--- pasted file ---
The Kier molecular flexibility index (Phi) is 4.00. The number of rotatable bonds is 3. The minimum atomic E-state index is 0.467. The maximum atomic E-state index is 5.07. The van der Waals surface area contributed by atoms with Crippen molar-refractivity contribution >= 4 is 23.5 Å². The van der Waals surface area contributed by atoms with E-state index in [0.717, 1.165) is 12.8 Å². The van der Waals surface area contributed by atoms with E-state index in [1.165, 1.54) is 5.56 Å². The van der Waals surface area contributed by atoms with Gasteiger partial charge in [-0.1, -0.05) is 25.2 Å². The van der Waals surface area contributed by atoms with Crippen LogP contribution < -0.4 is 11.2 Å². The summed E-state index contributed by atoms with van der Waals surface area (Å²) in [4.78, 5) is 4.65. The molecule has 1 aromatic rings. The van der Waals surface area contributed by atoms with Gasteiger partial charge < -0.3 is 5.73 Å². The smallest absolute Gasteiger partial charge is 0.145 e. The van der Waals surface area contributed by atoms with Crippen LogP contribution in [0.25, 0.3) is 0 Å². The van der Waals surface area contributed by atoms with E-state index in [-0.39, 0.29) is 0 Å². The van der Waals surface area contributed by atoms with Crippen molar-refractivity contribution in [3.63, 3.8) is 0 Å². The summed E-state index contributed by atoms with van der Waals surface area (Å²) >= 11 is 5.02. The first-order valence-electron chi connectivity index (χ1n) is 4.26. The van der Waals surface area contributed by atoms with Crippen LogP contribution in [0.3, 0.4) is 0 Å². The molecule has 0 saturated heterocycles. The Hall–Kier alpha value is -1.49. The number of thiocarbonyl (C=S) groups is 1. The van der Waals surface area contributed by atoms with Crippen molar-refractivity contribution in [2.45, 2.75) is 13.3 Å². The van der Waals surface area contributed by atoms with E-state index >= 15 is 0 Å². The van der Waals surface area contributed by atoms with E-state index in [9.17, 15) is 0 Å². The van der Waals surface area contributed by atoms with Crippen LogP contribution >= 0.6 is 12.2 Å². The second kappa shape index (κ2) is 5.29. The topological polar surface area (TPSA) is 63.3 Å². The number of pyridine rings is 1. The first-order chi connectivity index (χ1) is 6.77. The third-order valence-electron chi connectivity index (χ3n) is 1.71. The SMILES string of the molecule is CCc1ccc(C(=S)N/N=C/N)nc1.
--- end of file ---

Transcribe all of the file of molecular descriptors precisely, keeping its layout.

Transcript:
The Kier molecular flexibility index (Phi) is 4.00. The number of rotatable bonds is 3. The minimum atomic E-state index is 0.467. The maximum atomic E-state index is 5.07. The van der Waals surface area contributed by atoms with Crippen molar-refractivity contribution >= 4 is 23.5 Å². The van der Waals surface area contributed by atoms with E-state index in [0.717, 1.165) is 12.8 Å². The van der Waals surface area contributed by atoms with E-state index in [1.165, 1.54) is 5.56 Å². The van der Waals surface area contributed by atoms with Gasteiger partial charge in [-0.1, -0.05) is 25.2 Å². The van der Waals surface area contributed by atoms with Crippen LogP contribution < -0.4 is 11.2 Å². The summed E-state index contributed by atoms with van der Waals surface area (Å²) in [4.78, 5) is 4.65. The molecule has 1 aromatic rings. The van der Waals surface area contributed by atoms with Gasteiger partial charge < -0.3 is 5.73 Å². The smallest absolute Gasteiger partial charge is 0.145 e. The van der Waals surface area contributed by atoms with Crippen LogP contribution in [0.25, 0.3) is 0 Å². The van der Waals surface area contributed by atoms with E-state index in [-0.39, 0.29) is 0 Å². The van der Waals surface area contributed by atoms with Crippen molar-refractivity contribution in [3.63, 3.8) is 0 Å². The summed E-state index contributed by atoms with van der Waals surface area (Å²) >= 11 is 5.02. The first-order valence-electron chi connectivity index (χ1n) is 4.26. The van der Waals surface area contributed by atoms with Crippen LogP contribution in [0.3, 0.4) is 0 Å². The molecule has 0 saturated heterocycles. The Hall–Kier alpha value is -1.49. The number of thiocarbonyl (C=S) groups is 1. The van der Waals surface area contributed by atoms with Crippen molar-refractivity contribution in [2.45, 2.75) is 13.3 Å². The van der Waals surface area contributed by atoms with E-state index >= 15 is 0 Å². The van der Waals surface area contributed by atoms with E-state index in [9.17, 15) is 0 Å². The van der Waals surface area contributed by atoms with Crippen LogP contribution >= 0.6 is 12.2 Å². The second kappa shape index (κ2) is 5.29. The topological polar surface area (TPSA) is 63.3 Å². The number of pyridine rings is 1. The first-order chi connectivity index (χ1) is 6.77. The third-order valence-electron chi connectivity index (χ3n) is 1.71. The SMILES string of the molecule is CCc1ccc(C(=S)N/N=C/N)nc1.